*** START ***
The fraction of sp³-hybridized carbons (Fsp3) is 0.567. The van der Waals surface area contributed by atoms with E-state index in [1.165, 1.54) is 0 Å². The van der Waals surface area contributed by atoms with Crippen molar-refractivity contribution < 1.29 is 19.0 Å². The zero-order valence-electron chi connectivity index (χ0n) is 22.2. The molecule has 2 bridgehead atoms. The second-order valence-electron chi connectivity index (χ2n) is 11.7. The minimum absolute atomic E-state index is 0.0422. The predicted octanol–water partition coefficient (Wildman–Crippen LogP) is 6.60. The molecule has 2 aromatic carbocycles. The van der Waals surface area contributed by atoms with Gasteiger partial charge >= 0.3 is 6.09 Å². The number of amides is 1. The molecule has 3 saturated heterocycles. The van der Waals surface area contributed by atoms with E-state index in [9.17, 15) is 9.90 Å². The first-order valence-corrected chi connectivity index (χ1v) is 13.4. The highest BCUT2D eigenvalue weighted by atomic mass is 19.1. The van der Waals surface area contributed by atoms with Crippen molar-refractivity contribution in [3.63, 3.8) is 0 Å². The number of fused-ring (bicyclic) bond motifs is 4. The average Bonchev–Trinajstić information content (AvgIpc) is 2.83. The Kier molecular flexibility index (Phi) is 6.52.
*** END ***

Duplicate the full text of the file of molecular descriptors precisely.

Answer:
The fraction of sp³-hybridized carbons (Fsp3) is 0.567. The van der Waals surface area contributed by atoms with E-state index in [1.165, 1.54) is 0 Å². The van der Waals surface area contributed by atoms with Crippen molar-refractivity contribution < 1.29 is 19.0 Å². The zero-order valence-electron chi connectivity index (χ0n) is 22.2. The molecule has 2 bridgehead atoms. The second-order valence-electron chi connectivity index (χ2n) is 11.7. The minimum absolute atomic E-state index is 0.0422. The predicted octanol–water partition coefficient (Wildman–Crippen LogP) is 6.60. The molecule has 2 aromatic carbocycles. The van der Waals surface area contributed by atoms with Gasteiger partial charge >= 0.3 is 6.09 Å². The number of amides is 1. The molecule has 3 saturated heterocycles. The van der Waals surface area contributed by atoms with E-state index in [9.17, 15) is 9.90 Å². The first-order valence-corrected chi connectivity index (χ1v) is 13.4. The highest BCUT2D eigenvalue weighted by atomic mass is 19.1. The van der Waals surface area contributed by atoms with Crippen molar-refractivity contribution in [3.63, 3.8) is 0 Å². The number of fused-ring (bicyclic) bond motifs is 4. The average Bonchev–Trinajstić information content (AvgIpc) is 2.83. The Kier molecular flexibility index (Phi) is 6.52.